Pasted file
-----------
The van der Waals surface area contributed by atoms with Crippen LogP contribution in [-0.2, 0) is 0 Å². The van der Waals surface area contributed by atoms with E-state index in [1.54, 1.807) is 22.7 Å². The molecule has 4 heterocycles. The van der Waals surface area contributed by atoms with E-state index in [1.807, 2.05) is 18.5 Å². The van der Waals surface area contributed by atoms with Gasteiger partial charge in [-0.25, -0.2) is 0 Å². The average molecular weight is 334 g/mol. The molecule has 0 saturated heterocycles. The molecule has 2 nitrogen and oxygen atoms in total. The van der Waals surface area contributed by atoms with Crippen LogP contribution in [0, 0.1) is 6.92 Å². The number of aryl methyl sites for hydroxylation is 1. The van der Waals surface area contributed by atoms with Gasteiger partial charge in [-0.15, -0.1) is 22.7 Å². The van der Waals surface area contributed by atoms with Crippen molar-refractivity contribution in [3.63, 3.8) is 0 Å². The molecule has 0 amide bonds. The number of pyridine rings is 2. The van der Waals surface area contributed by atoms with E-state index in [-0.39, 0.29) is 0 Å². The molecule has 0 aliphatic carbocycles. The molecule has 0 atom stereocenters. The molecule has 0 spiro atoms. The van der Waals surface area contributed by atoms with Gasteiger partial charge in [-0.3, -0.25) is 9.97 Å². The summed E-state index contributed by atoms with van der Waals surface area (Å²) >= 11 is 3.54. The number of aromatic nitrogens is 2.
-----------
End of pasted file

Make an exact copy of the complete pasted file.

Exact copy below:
The van der Waals surface area contributed by atoms with Crippen LogP contribution in [-0.2, 0) is 0 Å². The van der Waals surface area contributed by atoms with E-state index in [1.54, 1.807) is 22.7 Å². The molecule has 4 heterocycles. The van der Waals surface area contributed by atoms with E-state index in [1.807, 2.05) is 18.5 Å². The van der Waals surface area contributed by atoms with Gasteiger partial charge in [-0.25, -0.2) is 0 Å². The average molecular weight is 334 g/mol. The molecule has 0 saturated heterocycles. The molecule has 2 nitrogen and oxygen atoms in total. The van der Waals surface area contributed by atoms with Crippen LogP contribution in [0, 0.1) is 6.92 Å². The number of aryl methyl sites for hydroxylation is 1. The van der Waals surface area contributed by atoms with Gasteiger partial charge in [-0.15, -0.1) is 22.7 Å². The van der Waals surface area contributed by atoms with Crippen molar-refractivity contribution in [3.63, 3.8) is 0 Å². The molecule has 0 amide bonds. The number of pyridine rings is 2. The van der Waals surface area contributed by atoms with E-state index in [-0.39, 0.29) is 0 Å². The molecule has 0 aliphatic carbocycles. The molecule has 0 atom stereocenters. The molecule has 0 spiro atoms. The van der Waals surface area contributed by atoms with Gasteiger partial charge in [-0.3, -0.25) is 9.97 Å². The summed E-state index contributed by atoms with van der Waals surface area (Å²) >= 11 is 3.54. The number of aromatic nitrogens is 2.